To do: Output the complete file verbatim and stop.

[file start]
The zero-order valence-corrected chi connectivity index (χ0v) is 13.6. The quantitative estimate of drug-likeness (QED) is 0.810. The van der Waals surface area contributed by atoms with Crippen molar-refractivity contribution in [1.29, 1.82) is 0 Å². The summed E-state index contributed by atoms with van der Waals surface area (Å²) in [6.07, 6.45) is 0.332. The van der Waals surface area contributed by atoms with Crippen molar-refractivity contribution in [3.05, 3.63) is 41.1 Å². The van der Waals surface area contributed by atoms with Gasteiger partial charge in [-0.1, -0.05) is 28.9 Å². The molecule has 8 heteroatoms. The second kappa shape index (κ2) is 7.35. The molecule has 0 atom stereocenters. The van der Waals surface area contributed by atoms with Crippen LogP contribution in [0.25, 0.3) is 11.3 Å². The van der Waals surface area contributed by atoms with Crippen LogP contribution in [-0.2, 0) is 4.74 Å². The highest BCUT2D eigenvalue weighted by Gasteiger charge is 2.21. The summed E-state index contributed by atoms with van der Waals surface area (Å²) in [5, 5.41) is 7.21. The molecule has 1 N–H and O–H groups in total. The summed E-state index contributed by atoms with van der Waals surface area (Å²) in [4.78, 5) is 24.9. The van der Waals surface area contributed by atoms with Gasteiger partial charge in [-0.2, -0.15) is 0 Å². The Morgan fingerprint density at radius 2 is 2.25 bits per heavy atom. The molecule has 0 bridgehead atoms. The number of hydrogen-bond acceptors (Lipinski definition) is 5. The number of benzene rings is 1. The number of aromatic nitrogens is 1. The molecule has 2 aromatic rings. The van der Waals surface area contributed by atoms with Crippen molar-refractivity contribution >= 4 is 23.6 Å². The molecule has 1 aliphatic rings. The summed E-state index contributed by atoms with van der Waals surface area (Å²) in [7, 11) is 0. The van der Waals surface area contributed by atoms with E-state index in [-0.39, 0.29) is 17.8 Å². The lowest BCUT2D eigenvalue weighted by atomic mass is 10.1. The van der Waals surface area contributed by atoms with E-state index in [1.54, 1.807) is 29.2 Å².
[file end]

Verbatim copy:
The zero-order valence-corrected chi connectivity index (χ0v) is 13.6. The quantitative estimate of drug-likeness (QED) is 0.810. The van der Waals surface area contributed by atoms with Crippen molar-refractivity contribution in [1.29, 1.82) is 0 Å². The summed E-state index contributed by atoms with van der Waals surface area (Å²) in [6.07, 6.45) is 0.332. The van der Waals surface area contributed by atoms with Crippen molar-refractivity contribution in [3.05, 3.63) is 41.1 Å². The van der Waals surface area contributed by atoms with Gasteiger partial charge in [-0.1, -0.05) is 28.9 Å². The molecule has 8 heteroatoms. The second kappa shape index (κ2) is 7.35. The molecule has 0 atom stereocenters. The van der Waals surface area contributed by atoms with Crippen LogP contribution in [0.25, 0.3) is 11.3 Å². The van der Waals surface area contributed by atoms with Crippen LogP contribution in [-0.2, 0) is 4.74 Å². The highest BCUT2D eigenvalue weighted by Gasteiger charge is 2.21. The summed E-state index contributed by atoms with van der Waals surface area (Å²) in [5, 5.41) is 7.21. The molecule has 1 N–H and O–H groups in total. The summed E-state index contributed by atoms with van der Waals surface area (Å²) in [4.78, 5) is 24.9. The van der Waals surface area contributed by atoms with Gasteiger partial charge in [-0.2, -0.15) is 0 Å². The Morgan fingerprint density at radius 2 is 2.25 bits per heavy atom. The molecule has 0 bridgehead atoms. The number of hydrogen-bond acceptors (Lipinski definition) is 5. The number of benzene rings is 1. The number of aromatic nitrogens is 1. The molecule has 2 aromatic rings. The van der Waals surface area contributed by atoms with Crippen molar-refractivity contribution >= 4 is 23.6 Å². The molecule has 1 aliphatic rings. The summed E-state index contributed by atoms with van der Waals surface area (Å²) in [7, 11) is 0. The van der Waals surface area contributed by atoms with E-state index in [-0.39, 0.29) is 17.8 Å². The lowest BCUT2D eigenvalue weighted by atomic mass is 10.1. The van der Waals surface area contributed by atoms with E-state index in [1.54, 1.807) is 29.2 Å².